Understanding Reverse Culture Shock – Challenges Expatriates Face When Moving Back to Canada

Living abroad is one of the most exciting experiences you can encounter. You get to explore a new land, with interesting people, new surroundings and the ability to grow as both a person and a professional. Most expats walk away from their adventure with tons of new memories and a new found meaning of life.

Today’s worker is a lot more receptive to working abroad than previous generations. With more people choosing to work abroad many people find returning to Canada presents challenges. There are various physiological and professional adjustments that need to be made when returning home. Reverse culture shock is an unexpected surprise for many expats.

Many expatriates moving back to Canada experience a feeling of being stuck in limbo. While living abroad it’s easy to feel that your living situation is new, exciting and temporary. Canada quickly becomes a distant place and it becomes frozen in time.

Most people are excited to come home – catching up with old friends, eating familiar food and spending overdue time with family sounds great. At first, there’s a rush, but once the euphoria washes away there can be some real challenges that appear.

Expatriates sometimes return to find that time went on and friends and family have moved on to new segments in life. People working overseas for an extended time can come home to find that the people they care about have new careers, relationships, children, mortgages and various other things. It’s also common that loved ones may be experiencing health issues, or possibly people have passed away. Finding your peers married and with children can cause an expat to feel stuck in time.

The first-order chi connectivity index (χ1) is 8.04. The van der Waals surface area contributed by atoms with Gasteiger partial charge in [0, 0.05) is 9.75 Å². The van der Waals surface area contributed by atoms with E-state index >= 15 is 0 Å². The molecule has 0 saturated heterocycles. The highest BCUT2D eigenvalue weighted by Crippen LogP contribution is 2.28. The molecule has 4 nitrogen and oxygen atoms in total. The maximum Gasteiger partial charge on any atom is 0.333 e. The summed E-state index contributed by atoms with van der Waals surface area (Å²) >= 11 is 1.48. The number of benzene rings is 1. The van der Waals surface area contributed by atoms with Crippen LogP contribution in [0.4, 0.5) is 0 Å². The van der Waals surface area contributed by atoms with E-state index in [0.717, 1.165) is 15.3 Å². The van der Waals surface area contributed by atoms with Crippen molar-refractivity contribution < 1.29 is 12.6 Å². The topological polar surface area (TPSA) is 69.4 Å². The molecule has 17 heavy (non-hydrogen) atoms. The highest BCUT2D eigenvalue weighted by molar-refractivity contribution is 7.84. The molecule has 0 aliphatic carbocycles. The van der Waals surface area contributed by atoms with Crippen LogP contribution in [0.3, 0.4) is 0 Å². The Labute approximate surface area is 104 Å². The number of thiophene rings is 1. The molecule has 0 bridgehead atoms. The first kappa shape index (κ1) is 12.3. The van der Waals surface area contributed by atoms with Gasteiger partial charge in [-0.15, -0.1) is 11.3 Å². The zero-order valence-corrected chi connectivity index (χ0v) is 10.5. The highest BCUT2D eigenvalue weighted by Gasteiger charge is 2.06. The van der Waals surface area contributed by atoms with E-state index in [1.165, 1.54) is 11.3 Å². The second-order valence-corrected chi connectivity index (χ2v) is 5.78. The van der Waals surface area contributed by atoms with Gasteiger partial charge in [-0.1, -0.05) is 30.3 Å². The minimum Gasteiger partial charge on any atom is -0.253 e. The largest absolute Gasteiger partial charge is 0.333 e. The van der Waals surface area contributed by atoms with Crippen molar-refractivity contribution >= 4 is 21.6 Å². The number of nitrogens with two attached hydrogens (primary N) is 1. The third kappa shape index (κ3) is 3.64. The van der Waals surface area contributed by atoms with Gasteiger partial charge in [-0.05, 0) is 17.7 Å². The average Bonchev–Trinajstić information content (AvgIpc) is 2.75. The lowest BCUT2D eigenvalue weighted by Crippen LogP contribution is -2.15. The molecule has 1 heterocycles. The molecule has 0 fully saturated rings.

Culture shock is something that many expatriates will experience in some form, but many do not prepare for the same experience occurring upon their return to Canada. It’s important to expect and prepare yourself that things have changed since you left. There will be some constants at home, identify these unchanged things and focus on them during your transition.

Establishing a career in Canada can also present challenges and make you feel like your life is starting over again. Many people return to Canada without a job and must instantly undertake a job search when they come home. Also, you will need to find a place to live and get set up again with things such as a cell phone, transportation and various other life essentials. While overseas you may have gained new professional skills and experiences. These new additions to your resume may not translate as well to the Canadian job market.

Like most things, planning is an excellent way to eliminate stress and financial strain. Try to have your living arrangements, jobs, social life and other things planned in advance. You’ll also need to ensure your driver’s license and health card are valid, you still have a family doctor, and that your tax information and bank accounts are current.

There are many reasons why you’re thinking about repatriating into your home country and there are many things to consider before making your return. In some ways, returning home is as hard as moving abroad. Reverse shock is a real thing, moving back home isn’t easy for many people and the challenges are very real.

The good news is that the effects of reverse culture shock are temporary, and will fade over time. Careful preparation is the best way to make the move back home smooth and enjoyable.

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